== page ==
Cantwell, Hatch, Obama Announce Plan to Promote Plug-In Hybrid Vehicles
During a Senate Finance Committee hearing on transportation energy issues today, committee members Sens. Maria Cantwell (D-Wash.) and Orrin Hatch (R-Utah) highlighted their bipartisan effort together with Sen. Barack Obama (D-Ill.) to begin a shift in our nation's transportation sector away from conventional liquid fuels and toward electrons.
"We already have the technology right here at home to power most of the cars in America," said Cantwell. "We produce enough extra electricity right now to supply as much as 70 percent of the power needed by our cars, pickup trucks, and SUVs. More options for powering America's vehicles will save consumers money, help get us off foreign oil, and make our country more secure."
"We are facing a global energy crunch, and the fact that our transportation sector is around 97 percent dependent on oil is just plain dangerous," Hatch said, "We have to act now and we have to be creative. In my view there is no solution more practical or urgent than enacting policies that would begin to shift our transportation sector away from liquid fuels and toward a greater reliance on electrons."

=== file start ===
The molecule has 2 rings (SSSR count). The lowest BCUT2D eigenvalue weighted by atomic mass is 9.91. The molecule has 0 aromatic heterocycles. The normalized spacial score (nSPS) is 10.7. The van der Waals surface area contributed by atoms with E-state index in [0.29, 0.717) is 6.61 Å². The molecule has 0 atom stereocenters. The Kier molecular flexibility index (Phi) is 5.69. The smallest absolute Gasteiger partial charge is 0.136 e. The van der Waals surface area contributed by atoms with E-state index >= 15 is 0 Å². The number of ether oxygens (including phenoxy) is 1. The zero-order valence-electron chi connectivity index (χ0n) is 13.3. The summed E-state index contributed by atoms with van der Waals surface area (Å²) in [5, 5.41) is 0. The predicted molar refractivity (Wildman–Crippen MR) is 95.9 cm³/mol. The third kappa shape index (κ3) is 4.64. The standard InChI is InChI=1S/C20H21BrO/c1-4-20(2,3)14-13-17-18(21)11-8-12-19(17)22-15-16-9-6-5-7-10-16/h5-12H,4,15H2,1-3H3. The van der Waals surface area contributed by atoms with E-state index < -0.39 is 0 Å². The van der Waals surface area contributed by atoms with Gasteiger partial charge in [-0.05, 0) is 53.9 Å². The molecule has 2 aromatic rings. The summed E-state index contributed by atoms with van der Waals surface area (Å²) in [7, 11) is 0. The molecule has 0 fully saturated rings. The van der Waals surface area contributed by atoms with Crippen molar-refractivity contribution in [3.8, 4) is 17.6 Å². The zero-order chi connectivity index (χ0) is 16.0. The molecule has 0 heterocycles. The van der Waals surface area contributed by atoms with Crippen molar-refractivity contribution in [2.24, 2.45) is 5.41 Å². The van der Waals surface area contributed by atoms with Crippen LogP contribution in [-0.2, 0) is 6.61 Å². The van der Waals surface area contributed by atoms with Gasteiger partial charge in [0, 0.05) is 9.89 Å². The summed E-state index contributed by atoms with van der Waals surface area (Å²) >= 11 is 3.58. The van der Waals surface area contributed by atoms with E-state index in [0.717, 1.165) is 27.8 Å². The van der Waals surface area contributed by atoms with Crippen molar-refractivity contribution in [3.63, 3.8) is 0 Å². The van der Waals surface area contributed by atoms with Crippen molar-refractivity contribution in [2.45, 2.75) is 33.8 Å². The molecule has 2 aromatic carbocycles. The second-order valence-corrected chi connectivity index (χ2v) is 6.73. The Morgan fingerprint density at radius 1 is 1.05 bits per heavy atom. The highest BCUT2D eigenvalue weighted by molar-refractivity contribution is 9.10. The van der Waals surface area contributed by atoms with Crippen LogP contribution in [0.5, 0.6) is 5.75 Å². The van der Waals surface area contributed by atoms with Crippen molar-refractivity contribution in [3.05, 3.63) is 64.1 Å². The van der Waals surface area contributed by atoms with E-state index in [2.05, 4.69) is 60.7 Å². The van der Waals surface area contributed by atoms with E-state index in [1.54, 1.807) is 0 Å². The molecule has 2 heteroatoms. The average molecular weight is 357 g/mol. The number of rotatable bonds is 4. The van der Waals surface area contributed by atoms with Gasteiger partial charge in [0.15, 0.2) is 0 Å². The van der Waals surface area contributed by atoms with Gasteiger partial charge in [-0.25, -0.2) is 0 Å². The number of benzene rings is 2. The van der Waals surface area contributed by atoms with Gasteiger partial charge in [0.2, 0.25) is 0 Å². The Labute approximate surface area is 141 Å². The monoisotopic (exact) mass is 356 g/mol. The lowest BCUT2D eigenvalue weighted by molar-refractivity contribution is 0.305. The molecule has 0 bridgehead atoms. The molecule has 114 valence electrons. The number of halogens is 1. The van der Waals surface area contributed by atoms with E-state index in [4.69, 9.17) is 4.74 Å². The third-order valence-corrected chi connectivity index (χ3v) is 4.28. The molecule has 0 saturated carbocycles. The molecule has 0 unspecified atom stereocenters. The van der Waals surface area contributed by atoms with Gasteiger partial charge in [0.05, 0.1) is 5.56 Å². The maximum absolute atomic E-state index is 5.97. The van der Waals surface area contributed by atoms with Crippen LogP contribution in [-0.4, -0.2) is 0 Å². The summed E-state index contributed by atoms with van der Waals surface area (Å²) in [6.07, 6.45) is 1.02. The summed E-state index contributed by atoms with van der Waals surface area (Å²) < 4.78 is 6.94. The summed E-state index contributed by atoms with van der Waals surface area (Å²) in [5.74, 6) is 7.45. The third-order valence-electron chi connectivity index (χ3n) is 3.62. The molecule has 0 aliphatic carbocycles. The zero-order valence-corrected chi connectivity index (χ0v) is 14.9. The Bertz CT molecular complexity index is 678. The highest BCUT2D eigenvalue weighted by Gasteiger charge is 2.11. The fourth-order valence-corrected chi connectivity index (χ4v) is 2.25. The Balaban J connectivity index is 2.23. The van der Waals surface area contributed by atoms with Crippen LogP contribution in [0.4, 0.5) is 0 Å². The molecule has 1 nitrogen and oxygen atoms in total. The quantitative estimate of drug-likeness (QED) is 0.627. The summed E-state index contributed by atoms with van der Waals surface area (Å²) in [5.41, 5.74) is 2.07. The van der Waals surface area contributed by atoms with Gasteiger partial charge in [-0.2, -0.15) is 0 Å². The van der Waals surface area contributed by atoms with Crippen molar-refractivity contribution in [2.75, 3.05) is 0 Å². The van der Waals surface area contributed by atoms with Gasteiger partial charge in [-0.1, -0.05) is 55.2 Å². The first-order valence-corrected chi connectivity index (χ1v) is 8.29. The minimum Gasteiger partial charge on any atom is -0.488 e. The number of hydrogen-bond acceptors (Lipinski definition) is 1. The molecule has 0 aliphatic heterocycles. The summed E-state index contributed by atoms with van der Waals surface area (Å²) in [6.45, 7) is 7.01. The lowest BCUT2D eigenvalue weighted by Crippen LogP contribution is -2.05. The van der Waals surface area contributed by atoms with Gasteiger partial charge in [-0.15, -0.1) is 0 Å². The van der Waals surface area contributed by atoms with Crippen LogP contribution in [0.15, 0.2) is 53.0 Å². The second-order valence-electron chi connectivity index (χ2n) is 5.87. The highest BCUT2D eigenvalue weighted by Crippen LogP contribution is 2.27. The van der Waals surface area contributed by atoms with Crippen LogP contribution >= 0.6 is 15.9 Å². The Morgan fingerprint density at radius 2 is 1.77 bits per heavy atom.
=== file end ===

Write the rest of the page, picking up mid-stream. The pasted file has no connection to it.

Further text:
"One of the most immediate actions we can take to fight climate change is to dramatically reduce our oil consumption by pushing electric vehicles into the marketplace," said Obama. "We have the technology, but we must provide incentives for consumers and manufacturers so that it is made available to the driving public. Producing electric vehicles and energy efficient technology could help the U.S. auto industry regain its competitive edge."
Their plan will lay out a three-pronged strategy to promote Plug-in Electric Drive Vehicles (PEDVs), which would include pure battery electric, extended range electric, plug-in hybrid electric, and plug-in fuel cell vehicles.
First, their proposal would provide significant tax credits to consumers who purchase PEDVs. The provision will be patterned after the CLEAR ACT, sponsored and passed by Hatch as part of the Energy Policy Act of 2005, which is currently providing financial incentives for consumers to purchase alternative fuel and hybrid electric vehicles.
Second, their proposal would provide tax incentives for the U.S. production of PEDVs and PEDV dedicated parts.
Third, the proposal would give incentives for electric utilities to provide rebates to customers who purchase PEDVs. These incentives would be scaled in a manner that would provide the largest incentives to utilities producing the greenest energy.
The Senators are still finalizing various aspects of the legislation, which they expect to introduce soon.